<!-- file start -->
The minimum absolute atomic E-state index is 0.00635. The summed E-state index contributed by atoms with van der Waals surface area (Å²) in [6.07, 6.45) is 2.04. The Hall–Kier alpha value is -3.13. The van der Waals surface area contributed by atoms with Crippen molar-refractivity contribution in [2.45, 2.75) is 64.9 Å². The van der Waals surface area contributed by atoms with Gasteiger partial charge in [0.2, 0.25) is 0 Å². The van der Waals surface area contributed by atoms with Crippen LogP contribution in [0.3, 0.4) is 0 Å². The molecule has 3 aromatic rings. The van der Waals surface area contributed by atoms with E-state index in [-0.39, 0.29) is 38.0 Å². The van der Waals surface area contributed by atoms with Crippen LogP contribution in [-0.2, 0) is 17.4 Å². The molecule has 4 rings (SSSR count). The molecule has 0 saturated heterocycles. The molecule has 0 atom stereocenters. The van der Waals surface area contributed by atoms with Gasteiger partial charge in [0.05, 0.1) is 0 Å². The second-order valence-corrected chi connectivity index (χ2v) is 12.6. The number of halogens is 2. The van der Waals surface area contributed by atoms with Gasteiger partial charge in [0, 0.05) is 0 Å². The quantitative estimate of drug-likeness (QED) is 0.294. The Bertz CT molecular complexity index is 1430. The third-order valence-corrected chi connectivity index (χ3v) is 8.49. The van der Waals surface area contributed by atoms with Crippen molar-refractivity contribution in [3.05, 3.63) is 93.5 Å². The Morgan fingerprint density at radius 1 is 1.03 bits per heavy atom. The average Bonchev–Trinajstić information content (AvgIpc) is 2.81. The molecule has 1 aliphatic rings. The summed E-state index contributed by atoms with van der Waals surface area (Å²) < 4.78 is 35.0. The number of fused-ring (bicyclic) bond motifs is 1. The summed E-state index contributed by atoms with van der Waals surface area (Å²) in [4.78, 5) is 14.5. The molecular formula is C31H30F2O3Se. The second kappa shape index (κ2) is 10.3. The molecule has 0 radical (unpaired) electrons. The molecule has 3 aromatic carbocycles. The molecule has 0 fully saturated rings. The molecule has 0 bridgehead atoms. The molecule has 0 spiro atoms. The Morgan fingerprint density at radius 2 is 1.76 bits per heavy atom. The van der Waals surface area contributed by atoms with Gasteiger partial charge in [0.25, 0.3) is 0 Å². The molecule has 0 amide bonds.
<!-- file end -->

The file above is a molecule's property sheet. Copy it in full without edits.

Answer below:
The minimum absolute atomic E-state index is 0.00635. The summed E-state index contributed by atoms with van der Waals surface area (Å²) in [6.07, 6.45) is 2.04. The Hall–Kier alpha value is -3.13. The van der Waals surface area contributed by atoms with Crippen molar-refractivity contribution in [2.45, 2.75) is 64.9 Å². The van der Waals surface area contributed by atoms with Gasteiger partial charge in [0.2, 0.25) is 0 Å². The van der Waals surface area contributed by atoms with Crippen LogP contribution in [0.3, 0.4) is 0 Å². The molecule has 3 aromatic rings. The van der Waals surface area contributed by atoms with E-state index in [-0.39, 0.29) is 38.0 Å². The van der Waals surface area contributed by atoms with Crippen LogP contribution in [-0.2, 0) is 17.4 Å². The molecule has 4 rings (SSSR count). The molecule has 0 saturated heterocycles. The molecule has 0 atom stereocenters. The van der Waals surface area contributed by atoms with Gasteiger partial charge in [0.05, 0.1) is 0 Å². The second-order valence-corrected chi connectivity index (χ2v) is 12.6. The number of halogens is 2. The van der Waals surface area contributed by atoms with Gasteiger partial charge in [0, 0.05) is 0 Å². The quantitative estimate of drug-likeness (QED) is 0.294. The Bertz CT molecular complexity index is 1430. The third-order valence-corrected chi connectivity index (χ3v) is 8.49. The van der Waals surface area contributed by atoms with Crippen molar-refractivity contribution in [3.05, 3.63) is 93.5 Å². The Morgan fingerprint density at radius 1 is 1.03 bits per heavy atom. The average Bonchev–Trinajstić information content (AvgIpc) is 2.81. The molecule has 1 aliphatic rings. The summed E-state index contributed by atoms with van der Waals surface area (Å²) < 4.78 is 35.0. The number of fused-ring (bicyclic) bond motifs is 1. The summed E-state index contributed by atoms with van der Waals surface area (Å²) in [4.78, 5) is 14.5. The molecular formula is C31H30F2O3Se. The second kappa shape index (κ2) is 10.3. The molecule has 0 radical (unpaired) electrons. The molecule has 3 aromatic carbocycles. The molecule has 0 fully saturated rings. The molecule has 0 bridgehead atoms. The molecule has 0 spiro atoms. The Morgan fingerprint density at radius 2 is 1.76 bits per heavy atom. The van der Waals surface area contributed by atoms with Gasteiger partial charge in [0.25, 0.3) is 0 Å². The molecule has 0 amide bonds.